The US Nursing Shortage: A State-by-State Breakdown

The US Nursing Shortage: A State-by-State Breakdown
The US Nursing Shortage: A State-by-State Breakdown

The nursing shortage is expected to become even more acute over the next few years as the number of registered nurses in the country declines for the third consecutive year. The shortage is expected to be especially acute in states with high concentrations of nursing students, such as California, New York, and Texas. In California alone, there are currently only 19,200 nurses on the job market. In New York, there are only 17,200 nurses available. And in Texas, there are only 18,100 registered nurses. These shortages have become so pronounced that some states are actually banning nurse layoffs in order to keep their nursing population at a sufficient level to meet demand. Read on discover how different states cope with a nursing shortage and what you can do to avoid being left behind when the job search begins.

California: The Nurseland

Many California employers are experiencing a large shortage of nurses, especially in areas with large concentrations of nursing students. California has a large number of well-paying jobs in technology and health care, as well as a growing number of jobs in other service industries. Given its high cost of living, however, it’s not always easy to find a job as a nurse there.

If you’re looking for a career with steady growth and great benefits, then you should definitely consider working as a nurse. But California is home to an entire state — and in many ways, a large country. With such vast geographic areas to cover, it can be difficult to find the perfect job in your field.

New York: The Market-Driven State

New York is home to some of the world’s most impressive medical facilities and is one of the top five places to work as a nurse in the U.S. That said, New York has a large and growing nursing shortage. In fact, the state of New York has the largest nursing shortage in the country. To make matters worse, the supply of registered nurses in the state is projected to decrease by 10,000 over the next decade.

Texas: The Lone Star State

Texas is one of 19 states with a nursing shortage. This is a problem in large part due to the fact that the number of nursing students in the state has grown at a much faster rate than the number of nurses being hired. In order to keep up with growing demand for services, many nursing facilities are being forced to close their doors.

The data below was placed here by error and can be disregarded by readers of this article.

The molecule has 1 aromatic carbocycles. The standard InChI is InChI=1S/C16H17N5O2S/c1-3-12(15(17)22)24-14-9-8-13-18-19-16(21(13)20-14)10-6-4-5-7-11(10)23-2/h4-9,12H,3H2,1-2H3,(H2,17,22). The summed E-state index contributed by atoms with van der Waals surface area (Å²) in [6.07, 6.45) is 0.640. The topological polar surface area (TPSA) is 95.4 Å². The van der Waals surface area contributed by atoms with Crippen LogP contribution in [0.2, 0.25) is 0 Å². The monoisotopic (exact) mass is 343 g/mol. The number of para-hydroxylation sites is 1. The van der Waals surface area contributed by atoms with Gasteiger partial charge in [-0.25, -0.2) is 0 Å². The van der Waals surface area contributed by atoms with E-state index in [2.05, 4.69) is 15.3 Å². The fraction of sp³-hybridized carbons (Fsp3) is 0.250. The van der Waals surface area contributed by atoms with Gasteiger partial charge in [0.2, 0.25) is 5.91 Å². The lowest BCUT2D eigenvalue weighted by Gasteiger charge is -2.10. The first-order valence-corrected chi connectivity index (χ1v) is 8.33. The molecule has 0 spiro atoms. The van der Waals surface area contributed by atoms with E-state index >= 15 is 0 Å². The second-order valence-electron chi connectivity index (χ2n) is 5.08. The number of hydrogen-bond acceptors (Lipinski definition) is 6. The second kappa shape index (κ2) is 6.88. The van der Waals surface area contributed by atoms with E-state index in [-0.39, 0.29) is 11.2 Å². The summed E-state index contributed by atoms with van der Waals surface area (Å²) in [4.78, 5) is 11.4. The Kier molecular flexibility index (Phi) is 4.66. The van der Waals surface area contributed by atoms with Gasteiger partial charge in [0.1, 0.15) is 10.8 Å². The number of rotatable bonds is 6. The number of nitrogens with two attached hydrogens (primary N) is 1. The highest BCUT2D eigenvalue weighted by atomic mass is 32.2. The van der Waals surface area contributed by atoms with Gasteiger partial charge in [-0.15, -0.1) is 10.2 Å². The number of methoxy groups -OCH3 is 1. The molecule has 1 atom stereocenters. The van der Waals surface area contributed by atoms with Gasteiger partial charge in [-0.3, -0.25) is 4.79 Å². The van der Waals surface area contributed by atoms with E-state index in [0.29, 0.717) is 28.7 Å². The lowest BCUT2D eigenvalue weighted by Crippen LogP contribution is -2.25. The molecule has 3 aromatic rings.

California: Regional Residuals

In addition to being home to some of the country’s most inspiring female scientists and inventors, California is also home to a large number of skilled, understaffed, and undervalued nursing professionals. As such, the state has a surplus of nurses that it is unable to fully utilize. In order to meet increasing demand for services, such as in the area of advanced practice nursing, some of these specialty areas are being “capped” at 25% of the total number of registered nurses in the state.

New York: Urban Surplus

Although New York City has the largest number of registered nurses in the country, the state overall has a surplus of nurses compared to other parts of the country. This is mainly the result of an aging baby boomer population that is experiencing a greater number of medical conditions. As such, there is a growing demand for care in New York City’s boroughs and Sustainability of Urban Health Care, Inc., a nonprofit group focusing on sustainability of health care and related services, is researching the best practices for health care in the five boroughs.

Texas: Rural Residuals

Although there are more than 1.3 million registered nurses in the U.S., only 18,100 of them work in Texas. As such, the state has a large number of nurses available to assist in managing the state’s health care needs. However, the state has a large number of rural areas that are unable to benefit from the services of the larger urban areas. To make up for this, the Texas Legislature has passed a law mandating that each rural county must have a minimum of one nursing facility.

Conclusion

The American nursing shortage is expected to get worse in the coming years. Currently, there are only 19,200 nurses available to work in all 50 states, and the number is expected to fall by about 5,000 over the next decade. Because of these projected shortages, some states will be forced to pass legislation giving nurses more power to layoff employees. Unfortunately, some of these measures will also make it more difficult for graduates to find jobs.

Of course, if you’re interested in a career that offers steady growth, good benefits, and a great work-life balance, then a career as a nurse may be ideal. But if you’re interested in a field with high competition for jobs, and one in which you may have to layoff employees to keep the job market from closing, then you should probably look elsewhere.

Noah Chapman
Hello, Im Noah Chapman. Im Editor And SEO analysis for Cambridgehack.com. Im a man with 3 beautiful angels towards me. That my beautiful wife, and two beautiful daughters.